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Wooden statues or chemamüll

Chemamüll ("wooden person", from Mapuche che "people" and mamüll "wood") are Mapuche statues made of wood used to signal the grave of a deceased person.


Proportion of a chemamüll, Mapuche funeral statue, over a person.

The chemamüll are carved wooden statues, usually more than 2 metres (6 ft 7 in) tall, that represent the stylized body and head of a human being. Statues may have male or female features. The Mapuche used whole logs of either Lophozonia obliqua, a hardwood, or laurel for their chemamüll.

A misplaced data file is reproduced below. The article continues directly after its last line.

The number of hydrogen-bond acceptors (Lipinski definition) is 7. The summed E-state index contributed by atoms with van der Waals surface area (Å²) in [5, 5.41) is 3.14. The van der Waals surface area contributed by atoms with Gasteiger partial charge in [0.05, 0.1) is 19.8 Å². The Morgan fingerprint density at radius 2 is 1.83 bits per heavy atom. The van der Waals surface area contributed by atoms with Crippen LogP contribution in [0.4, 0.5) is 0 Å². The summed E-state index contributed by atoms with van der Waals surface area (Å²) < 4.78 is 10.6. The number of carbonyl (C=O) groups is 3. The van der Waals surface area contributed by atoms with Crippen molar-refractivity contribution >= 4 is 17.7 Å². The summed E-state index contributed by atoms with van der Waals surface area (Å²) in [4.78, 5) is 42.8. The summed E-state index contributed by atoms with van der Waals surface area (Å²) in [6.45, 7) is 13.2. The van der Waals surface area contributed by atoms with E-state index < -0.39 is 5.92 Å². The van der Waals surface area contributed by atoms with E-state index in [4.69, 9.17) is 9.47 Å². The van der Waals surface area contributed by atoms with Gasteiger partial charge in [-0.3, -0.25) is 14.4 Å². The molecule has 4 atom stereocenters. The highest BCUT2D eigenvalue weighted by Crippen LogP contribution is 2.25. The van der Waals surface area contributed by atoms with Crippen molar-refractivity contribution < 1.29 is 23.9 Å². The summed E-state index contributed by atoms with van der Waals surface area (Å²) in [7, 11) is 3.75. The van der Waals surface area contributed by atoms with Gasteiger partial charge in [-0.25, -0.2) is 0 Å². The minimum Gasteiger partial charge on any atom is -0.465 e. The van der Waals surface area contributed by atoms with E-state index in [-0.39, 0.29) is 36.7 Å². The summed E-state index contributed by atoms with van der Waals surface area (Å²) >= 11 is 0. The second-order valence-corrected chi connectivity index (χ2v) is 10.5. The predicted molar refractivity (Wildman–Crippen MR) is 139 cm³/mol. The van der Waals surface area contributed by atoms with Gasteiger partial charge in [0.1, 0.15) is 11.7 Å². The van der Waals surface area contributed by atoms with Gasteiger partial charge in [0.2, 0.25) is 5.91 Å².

The Mapuche made chemamüll in pre-Columbian times in a manner similar to headstones. According to testimony in books, chemamüll helped the deceased's soul reunite with its ancestors. This sculpture stood by the deceased during the funeral and was then erected over the grave.

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